Valuation of Mahindra & Mahindra Limited Assignment

Valuation of Mahindra & Mahindra Limited Assignment Words: 4950

The project comprises of valuation of Mahindra and Mahindra Ltd based on the Discounted Cash Flow Model and valuation of the equity based on the Dividend Growth Model.

This report outlines the major approaches along which the objective and quantitative valuation of the company, although a detailed discussion is far beyond its scope. The report is aimed at creating a direction into the learning of valuation models used in the industry. In the report, we have made certain assumptions, as our data collection resources are limited.

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Indian economic growth recovered strongly and relatively faster from the effects of the global financial crisis. The Government responded quickly to the crisis with a large stimulus package including reduction in indirect taxes and other fiscal and monetary measures to boost demand. As a result, industrial growth made rapid strides, registered a double digit increase in the second half of Financial Year 2010, as compared to nearly zero growth in the comparable period of Financial Year 2009. However, given the poor monsoon and rise in global commodity prices, inflation has risen sharply since November, 2009.

Containing inflation is likely to remain a key challenge for the Government and policymakers in the near term. IMF Forecast IMF World Economic Outlook ProjectionsPercentage Change, Year on Year| | April 2009 Projectionsfor 2009| April 2009 Projectionsfor 2010| World Output| -1. 30| 1. 90| Advanced Economies| -3. 80| 0. 00| India| 4. 50| 5. 60| Source: IMF World Economic Outlook, April 2010 India’s GDP Growth – F10 Projections Source: India Today, Feb 9, 2009 (For projections) Pragmatic Fiscal and Monetary Policies $ Bn FII Investments into India| F 10| F 09| Change| | 29. 05| (15. 02)| 293%|

Figures in brackets indicate outflow Source: RBI Non Food Credit Growth – F10 – 16. 9% IMF Forecast-Then ; Now Source: IMF World Economic Outlook, April 2010 INDUSTRY ANALYSIS Industry Structure The domestic Automotive Industry comprises of Multi Utility Vehicles (“MUVs”), which includes soft tops, hard tops and pick-ups, Light Commercial Vehicles (“LCVs”), three wheelers and C-segment cars. The domestic Tractor Industry is traditionally segmented by horsepower into the low horsepower of 20 hp – 30 hp segment, the middle segment of 30-40 hp and the higher segment of above 40 hp.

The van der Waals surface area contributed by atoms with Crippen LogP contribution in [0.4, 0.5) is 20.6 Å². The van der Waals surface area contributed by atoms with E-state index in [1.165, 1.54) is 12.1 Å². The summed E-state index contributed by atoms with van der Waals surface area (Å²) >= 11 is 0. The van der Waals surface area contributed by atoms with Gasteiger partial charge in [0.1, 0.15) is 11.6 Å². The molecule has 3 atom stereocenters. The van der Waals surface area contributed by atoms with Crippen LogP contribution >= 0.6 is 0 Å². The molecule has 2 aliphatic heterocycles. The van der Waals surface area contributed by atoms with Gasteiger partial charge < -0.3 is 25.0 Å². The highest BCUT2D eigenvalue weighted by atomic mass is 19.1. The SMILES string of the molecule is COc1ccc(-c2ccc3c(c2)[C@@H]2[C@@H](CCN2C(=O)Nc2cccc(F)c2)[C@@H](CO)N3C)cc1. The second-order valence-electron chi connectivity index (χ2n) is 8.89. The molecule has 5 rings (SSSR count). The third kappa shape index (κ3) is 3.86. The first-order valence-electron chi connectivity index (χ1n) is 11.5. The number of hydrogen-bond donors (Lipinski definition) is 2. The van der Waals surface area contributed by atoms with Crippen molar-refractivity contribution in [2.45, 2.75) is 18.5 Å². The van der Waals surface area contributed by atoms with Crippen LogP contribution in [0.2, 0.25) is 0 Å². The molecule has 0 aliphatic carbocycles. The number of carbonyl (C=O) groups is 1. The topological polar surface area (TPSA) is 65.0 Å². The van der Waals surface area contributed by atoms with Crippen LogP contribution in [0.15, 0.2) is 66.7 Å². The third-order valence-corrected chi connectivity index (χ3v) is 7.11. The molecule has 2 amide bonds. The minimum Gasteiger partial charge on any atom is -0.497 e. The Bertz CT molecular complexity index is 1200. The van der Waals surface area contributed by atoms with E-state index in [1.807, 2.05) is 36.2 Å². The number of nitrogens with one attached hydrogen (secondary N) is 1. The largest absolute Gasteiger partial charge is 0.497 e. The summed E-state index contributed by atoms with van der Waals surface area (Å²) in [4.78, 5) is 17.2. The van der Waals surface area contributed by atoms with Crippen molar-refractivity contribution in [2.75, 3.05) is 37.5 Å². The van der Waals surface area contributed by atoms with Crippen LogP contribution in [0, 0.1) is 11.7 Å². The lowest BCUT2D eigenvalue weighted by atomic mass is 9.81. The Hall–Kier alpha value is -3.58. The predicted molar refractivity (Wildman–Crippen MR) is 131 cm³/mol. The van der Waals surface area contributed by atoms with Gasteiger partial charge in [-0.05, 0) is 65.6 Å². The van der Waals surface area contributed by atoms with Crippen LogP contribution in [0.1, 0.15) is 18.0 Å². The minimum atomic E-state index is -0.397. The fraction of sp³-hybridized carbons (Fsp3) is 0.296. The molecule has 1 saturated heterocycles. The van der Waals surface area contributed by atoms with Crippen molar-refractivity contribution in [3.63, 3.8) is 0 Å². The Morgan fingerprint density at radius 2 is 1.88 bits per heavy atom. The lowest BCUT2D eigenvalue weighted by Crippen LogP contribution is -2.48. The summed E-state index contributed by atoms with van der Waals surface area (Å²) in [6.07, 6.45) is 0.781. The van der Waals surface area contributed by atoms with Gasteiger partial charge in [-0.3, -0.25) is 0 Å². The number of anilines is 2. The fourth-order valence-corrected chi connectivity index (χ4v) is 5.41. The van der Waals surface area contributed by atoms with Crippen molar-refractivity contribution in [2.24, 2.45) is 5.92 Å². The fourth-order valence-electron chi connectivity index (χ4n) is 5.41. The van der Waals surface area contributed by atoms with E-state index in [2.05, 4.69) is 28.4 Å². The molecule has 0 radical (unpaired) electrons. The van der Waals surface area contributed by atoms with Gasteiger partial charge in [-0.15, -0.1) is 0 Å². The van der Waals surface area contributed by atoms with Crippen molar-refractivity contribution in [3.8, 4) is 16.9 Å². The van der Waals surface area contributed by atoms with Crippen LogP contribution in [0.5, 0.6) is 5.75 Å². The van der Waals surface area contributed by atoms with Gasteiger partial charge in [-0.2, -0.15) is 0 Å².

Indian Automotive Sector The global Automobile Industry was one of the worst affected by the financial crisis. Global Automobile production declined by 13. 5% in the year 2009, after a 3. 7% decline in the year 2008 (Source: OICA). Recognising the importance of the Automobile Industry to their economies and employment, many Governments in developed and emerging markets responded with measures to boost demand for Automobiles, especially through providing incentives for scrapping old vehicles (also known as “cash for clunker” Schemes) and by reducing taxes.

Helped by the Indian Government’s stimulus package (primarily comprising a 6% point reduction in excise duty) and multiple new product launches by manufacturers, the Indian Automobile Industry registered a healthy growth of 27. 9% in Financial Year 2010 as compared to a decline of 4. 8% in Financial Year 2009. Automobile Domestic Sales Trends| (Number of Vehicles)| Category| 2003-04| 2004-05| 2005-06| 2006-07| 2007-08| 2008-09| 009-10| Passenger Vehicles| 902,096| 1,061,572| 1,143,076| 1,379,979| 1,549,882| 1,552,703| 1,949,776| Commercial Vehicles| 260,114| 318,430| 351,041| 467,765| 490,494| 384,194| 531,395| Three Wheelers| 284,078| 307,862| 359,920| 403,910| 364,781| 349,727| 440,368| Two Wheelers| 5,364,249| 6,209,765| 7,052,391| 7,872,334| 7,249,278| 7,437,619| 9,371,231| Grand Total| 6,810,537| 7,897,629| 8,906,428| 10,123,988| 9,654,435| 9,724,243| 12,292,770| Source: Society of Indian Automobile Manufacturers Domestic industry sales| | F-08| F-09| F-10| F-09| F-10| Passenger vehicles| | 15,49,882| 15,52,703| 19,49,776| 0. %| 25. 6%| Cars| | 12,03,733| 12,20,475| 15,26,787| 1. 4%| 25. 1%| | *A1: Mini| 69,553| 49,383| 63,378| -29. 0%| 28. 3%| | A2: Compact| 8,59,197| 8,85,639| 11,28,272| 3. 1%| 27. 4%| | A3: Mid-size| 2,25,725| 2,41,683| 2,76,071| 7. 1%| 14. 2%| | A4: Executive| 42,195| 33,638| 46,346| -20. 3%| 37. 8%| | A5: Premium| 6,201| 9,093| 11,455| 46. 6%| 26. 0%| | A6: Luxury| 862| 1,093| 1,265| 26. 8%| 15. 7%| MPVs| | 1,00,865| 1,06,607| 1,50,256| 5. 7%| 40. 9%| UVs| | 2,45,284| 2,25,621| 2,72,733| -8. 0%| 20. 0%| Commercial vehicles| | 4,88,088| 3,84,194| 5,31,395| -21. %| 38. 3%| LCVs| | 2,15,912| 2,00,699| 2,86,337| -7. 0%| 42. 7%| | Passenger| 27,832| 26,952| 34,421| -3. 2%| 27. 7%| | Goods| 1,88,080| 1,73,747| 2,51,916| -7. 6%| 45. 0%| M&HCVs| | 2,74,582| 1,83,495| 2,45,058| -33. 2%| 33. 6%| | Passenger| 38,647| 34,892| 43,081| -9. 7%| 23. 5%| | Goods| 2,35,935| 1,48,603| 2,01,977| -37. 0%| 35. 9%| 3 Wheelers| | 3,64,781| 3,49,727| 4,40,368| -4. 1%| 25. 9%| | Passenger| 2,34,774| 2,68,463| 3,49,662| 14. 3%| 30. 2%| | Goods| 1,30,007| 81,264| 90,706| -37. 5%| 11. 6%| 2 Wheelers| | 96,54,435| 74,37,619| 93,71,231| -23. %| 26. 0%| | Scooters| 10,50,109| 11,48,007| 14,62,507| 9. 3%| 27. 4%| | Motorcycles| 57,68,342| 58,31,953| 73,41,139| 1. 1%| 25. 9%| | Mopeds| 4,13,759| 4,31,214| 5,64,584| 4. 2%| 30. 9%| | Electric| 17,068| 26,445| 3,001| 54. 9%| -88. 7%| Source: Society of Indian Automobile Manufacturers * Classification of A1, A2 etc as per Society of Indian Automobile Manufacturers Domestic Market Share for 2009-10| Passenger Vehicles| 15. 86| Commercial Vehicles| 4. 32| Three Wheelers| 3. 58| Two Wheelers| 76. 23| Source: Society of Indian Automobile Manufacturers